Gene profiles of THP-1 macrophages after **in vitro** exposure to respiratory (non-)sensitizing chemicals: identification of discriminating genetic markers and pathway analysis
Faculty of Pharmaceutical, Biomedical and Veterinary Sciences . Biomedical Sciences
Toxicology in vitro. - Oxford
, p. 1151-1162
University of Antwerp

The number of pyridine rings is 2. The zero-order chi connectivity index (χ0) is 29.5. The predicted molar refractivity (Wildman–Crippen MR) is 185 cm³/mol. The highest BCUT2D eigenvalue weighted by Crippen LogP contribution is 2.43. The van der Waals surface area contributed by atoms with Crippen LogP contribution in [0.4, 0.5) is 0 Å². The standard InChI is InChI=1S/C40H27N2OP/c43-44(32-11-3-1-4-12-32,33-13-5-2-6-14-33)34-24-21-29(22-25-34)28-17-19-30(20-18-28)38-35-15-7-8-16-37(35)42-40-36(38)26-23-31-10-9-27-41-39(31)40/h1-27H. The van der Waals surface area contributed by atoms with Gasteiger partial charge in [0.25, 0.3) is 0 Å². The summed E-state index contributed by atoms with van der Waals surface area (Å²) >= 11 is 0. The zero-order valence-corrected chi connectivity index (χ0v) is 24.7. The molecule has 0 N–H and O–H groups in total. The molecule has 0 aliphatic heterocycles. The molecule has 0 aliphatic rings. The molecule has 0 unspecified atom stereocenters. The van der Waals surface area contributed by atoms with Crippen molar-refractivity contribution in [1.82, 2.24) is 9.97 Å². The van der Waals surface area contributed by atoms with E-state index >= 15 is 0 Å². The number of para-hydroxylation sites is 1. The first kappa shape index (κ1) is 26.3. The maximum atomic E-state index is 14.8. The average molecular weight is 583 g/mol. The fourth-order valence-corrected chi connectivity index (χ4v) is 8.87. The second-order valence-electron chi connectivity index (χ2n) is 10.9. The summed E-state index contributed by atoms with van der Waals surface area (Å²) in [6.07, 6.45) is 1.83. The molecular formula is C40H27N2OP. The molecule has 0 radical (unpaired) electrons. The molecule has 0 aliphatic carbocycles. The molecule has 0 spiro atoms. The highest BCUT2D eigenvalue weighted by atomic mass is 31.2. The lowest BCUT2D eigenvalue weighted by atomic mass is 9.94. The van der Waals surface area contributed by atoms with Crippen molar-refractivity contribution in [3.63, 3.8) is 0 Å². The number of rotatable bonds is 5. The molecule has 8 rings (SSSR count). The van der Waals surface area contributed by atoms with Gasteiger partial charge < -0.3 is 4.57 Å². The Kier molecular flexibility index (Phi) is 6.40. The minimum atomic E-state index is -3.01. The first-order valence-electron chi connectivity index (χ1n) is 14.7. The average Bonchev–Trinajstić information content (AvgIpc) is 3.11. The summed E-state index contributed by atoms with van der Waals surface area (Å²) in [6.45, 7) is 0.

It is recognized that respiratory sensitization is a hazard of high concern. Despite international regulatory requirements there is no established protocol for the identification of chemical respiratory sensitizers. New tests should be based on mechanistic understanding and should be preferentially restricted to in vitro assays. The major goal of this study was to investigate the genetic response of human THP-1 macrophages after contact with respiratory (non-)sensitizers, and to identify genes that are able to discriminate between both groups. THP-1 macrophages were exposed during different time points to 3 respiratory sensitizers, 2 irritants, and 1 skin sensitizer. Gene expression changes were evaluated using Agilent Whole Human Genome arrays. Fisher Linear Discriminant Analysis was used to obtain a ranking of genes that reflects their potential to discriminate between respiratory (non-)sensitizing chemicals. Among the 20 most discriminating genes which were categorized into molecular and biological Gene Ontology (GO) terms, EIF4E, PDGFRB, SEMA7A, and ZFP36L2 could be associated with respiratory sensitization. When categorizing the top-1000 genes into biological GO terms, 24 genes were associated with immune function. Using a pathway analysis tool, platelet-derived growth factor signaling was observed to be activated in THP-1 macrophages in the context of respiratory sensitization.